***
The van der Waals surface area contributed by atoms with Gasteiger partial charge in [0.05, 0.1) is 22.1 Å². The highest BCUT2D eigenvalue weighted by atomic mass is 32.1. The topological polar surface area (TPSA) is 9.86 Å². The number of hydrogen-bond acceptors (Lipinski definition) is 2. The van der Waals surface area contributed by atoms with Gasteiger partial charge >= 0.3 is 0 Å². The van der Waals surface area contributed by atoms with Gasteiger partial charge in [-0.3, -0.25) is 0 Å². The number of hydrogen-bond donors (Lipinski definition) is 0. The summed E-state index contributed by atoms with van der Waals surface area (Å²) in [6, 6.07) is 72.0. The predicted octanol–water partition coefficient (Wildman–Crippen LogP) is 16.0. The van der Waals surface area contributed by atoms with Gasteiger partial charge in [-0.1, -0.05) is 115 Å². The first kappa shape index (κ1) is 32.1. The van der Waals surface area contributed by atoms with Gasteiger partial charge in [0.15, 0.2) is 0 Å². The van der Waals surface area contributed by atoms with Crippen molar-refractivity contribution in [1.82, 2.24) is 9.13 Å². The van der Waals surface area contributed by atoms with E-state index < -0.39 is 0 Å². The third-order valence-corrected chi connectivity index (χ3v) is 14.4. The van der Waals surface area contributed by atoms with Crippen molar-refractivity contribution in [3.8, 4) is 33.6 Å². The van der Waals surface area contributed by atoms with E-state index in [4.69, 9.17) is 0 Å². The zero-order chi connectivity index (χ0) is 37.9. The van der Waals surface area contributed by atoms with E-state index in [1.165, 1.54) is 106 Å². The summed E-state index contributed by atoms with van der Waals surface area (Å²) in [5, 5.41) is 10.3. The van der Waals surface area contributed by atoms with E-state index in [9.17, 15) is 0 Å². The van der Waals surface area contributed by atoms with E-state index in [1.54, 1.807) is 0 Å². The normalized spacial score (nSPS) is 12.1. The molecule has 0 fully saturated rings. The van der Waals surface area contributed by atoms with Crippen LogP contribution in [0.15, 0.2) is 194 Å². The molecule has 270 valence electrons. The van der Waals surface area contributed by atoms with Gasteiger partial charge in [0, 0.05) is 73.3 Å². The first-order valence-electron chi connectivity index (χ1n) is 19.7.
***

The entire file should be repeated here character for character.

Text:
The van der Waals surface area contributed by atoms with Gasteiger partial charge in [0.05, 0.1) is 22.1 Å². The highest BCUT2D eigenvalue weighted by atomic mass is 32.1. The topological polar surface area (TPSA) is 9.86 Å². The number of hydrogen-bond acceptors (Lipinski definition) is 2. The van der Waals surface area contributed by atoms with Gasteiger partial charge >= 0.3 is 0 Å². The van der Waals surface area contributed by atoms with Gasteiger partial charge in [-0.3, -0.25) is 0 Å². The number of hydrogen-bond donors (Lipinski definition) is 0. The summed E-state index contributed by atoms with van der Waals surface area (Å²) in [6, 6.07) is 72.0. The predicted octanol–water partition coefficient (Wildman–Crippen LogP) is 16.0. The van der Waals surface area contributed by atoms with Gasteiger partial charge in [-0.1, -0.05) is 115 Å². The first kappa shape index (κ1) is 32.1. The van der Waals surface area contributed by atoms with Gasteiger partial charge in [0.15, 0.2) is 0 Å². The van der Waals surface area contributed by atoms with Crippen molar-refractivity contribution in [1.82, 2.24) is 9.13 Å². The van der Waals surface area contributed by atoms with E-state index < -0.39 is 0 Å². The third-order valence-corrected chi connectivity index (χ3v) is 14.4. The van der Waals surface area contributed by atoms with Crippen molar-refractivity contribution in [3.8, 4) is 33.6 Å². The van der Waals surface area contributed by atoms with E-state index in [4.69, 9.17) is 0 Å². The zero-order chi connectivity index (χ0) is 37.9. The van der Waals surface area contributed by atoms with E-state index in [1.165, 1.54) is 106 Å². The summed E-state index contributed by atoms with van der Waals surface area (Å²) in [5, 5.41) is 10.3. The van der Waals surface area contributed by atoms with E-state index in [9.17, 15) is 0 Å². The van der Waals surface area contributed by atoms with E-state index in [1.54, 1.807) is 0 Å². The normalized spacial score (nSPS) is 12.1. The molecule has 0 fully saturated rings. The van der Waals surface area contributed by atoms with Crippen LogP contribution in [0.15, 0.2) is 194 Å². The molecule has 270 valence electrons. The van der Waals surface area contributed by atoms with Gasteiger partial charge in [0, 0.05) is 73.3 Å². The first-order valence-electron chi connectivity index (χ1n) is 19.7.